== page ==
The Colorado chapter of the American Indian Movement helped raise Moho'ma'na, a Hopi and Dineh activist now in her late twenties. Growing up, she marched to abolish Columbus Day. She witnessed police arrest her elders as year after year they tried to shut down the annual Knights of Columbus parade that they argued honored an Indian-killing colonizer. She saw her Dineh family clash with Peabody Energy in order to protect rural Black Mesa from mining. She watched her community try to prevent Denver’s Newmont Mining from ravaging indigenous lands for gold.
The attempts to abolish Columbus Day in Denver date back to 1989, seventy years after Colorado became the first state to make it a holiday. Over the years, the constant conflict took a toll on Moho'ma'na's community. Accusations that AIM members were FBI infiltrators spread, and the Colorado chapter split from national AIM for a time. Tensions boiled between longtime organizers. Protracted court battles over civil disobedience sucked up time, money and energy.
The last mass arrests at a Colorado Transform Columbus Day protest took place in 2007. The most recent attempt to confront the Columbus Day parade happened in 2011.
After that, Moho'ma'na was one of many who took a long pause from activism. But that break has ended.
The struggle hundreds of miles away over a North Dakota oil pipeline has inspired Moho'ma'na and other women, as well as Two Spirit and queer indigenous activists, to renew their activities on behalf of Native American causes and to take over leadership from their male elders, some of whom are eager to see members of a new generation dedicate themselves to the cause.
Glenn Morris (with megaphone) at a 2012 protest.
Photo by Sam Levin
"Those of us who have been around for a while, we’re more than willing to take a slower pace and to let other people lead," says veteran Colorado AIM organizer Glenn Morris. "That’s long overdue. We welcome that. It’s always inspiring and encouraging to see that fire in younger people to keep the struggle that their ancestors fought so that they could be here to keep that alive."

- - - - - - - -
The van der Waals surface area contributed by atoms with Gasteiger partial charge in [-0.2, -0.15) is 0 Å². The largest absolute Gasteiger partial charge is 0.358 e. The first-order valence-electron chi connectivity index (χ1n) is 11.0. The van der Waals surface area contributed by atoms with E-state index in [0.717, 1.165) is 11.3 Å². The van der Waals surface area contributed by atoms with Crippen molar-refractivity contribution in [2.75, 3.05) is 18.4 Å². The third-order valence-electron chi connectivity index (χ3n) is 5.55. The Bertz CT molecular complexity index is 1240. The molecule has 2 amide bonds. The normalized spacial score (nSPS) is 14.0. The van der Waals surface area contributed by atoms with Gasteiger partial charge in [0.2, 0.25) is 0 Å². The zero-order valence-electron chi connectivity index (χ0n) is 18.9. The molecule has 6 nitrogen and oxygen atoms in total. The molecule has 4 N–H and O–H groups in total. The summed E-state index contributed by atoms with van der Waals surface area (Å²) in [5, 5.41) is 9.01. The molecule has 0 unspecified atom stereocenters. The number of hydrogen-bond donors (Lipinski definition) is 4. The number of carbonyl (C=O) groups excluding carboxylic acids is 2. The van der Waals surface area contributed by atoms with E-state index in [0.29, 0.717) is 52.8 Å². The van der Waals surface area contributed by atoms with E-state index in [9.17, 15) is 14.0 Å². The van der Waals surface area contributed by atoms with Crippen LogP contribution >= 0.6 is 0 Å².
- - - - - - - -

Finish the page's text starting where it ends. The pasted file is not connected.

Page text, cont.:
On Labor Day weekend, Moho'ma'na, empowered by elders who pledged they would support her, found herself driving donated supplies from Denver to North Dakota with her ten-year-old brother, her partner and friends to join thousands of Native activists trying to stop Energy Transfer Partners from building the Dakota Access Pipeline.
After more than ten hours on the road, they arrived on contested federal land that the Sioux say was stolen from them when the government broke a treaty signed in the 1800s. Dozens of flags on tall wooden poles lined the drive to the Standing Rock encampment, each representing a different Native tribe.
Moho'ma'na set up her tent at the Red Warrior Camp, which is on the front lines of the fight. The camp is always ready to resist. “Red Warrior Camp has taken a strong position of defending sacred land and water by any means necessary,” Moho'ma'na says.
The night Moho'ma'na arrived, drums pounded, sage burned, and elders held ceremonies and delivered speeches late into the night. Moho'ma'na fell asleep to the sounds of her people’s resistance. She awoke to Democracy Now! journalist Amy Goodman wandering through the Red Warrior Camp, trying to tell about the thousands of indigenous activists and allies working to stop the pipeline construction.
Moho'ma'na was engulfed by the spiritual weight of the camp, she remembers; she felt at peace with indigenous people from New Zealand, Africa and the Americas who all showed up to protect Sioux land. She had never seen so many Native people struggling together in one place.
She dropped off the donations she had brought from Colorado. She wandered around trying to make herself useful. Then, early that afternoon, trucks rolled up. Their drivers were panicked. “Warriors. We need warriors,” they said.
Protesters gathered in Denver in September for a solidarity march with the Standing Rock Sioux tribe.
Photo by Kyle Harris
The construction company had surprised the activists, who had been told there would be no construction on Labor Day.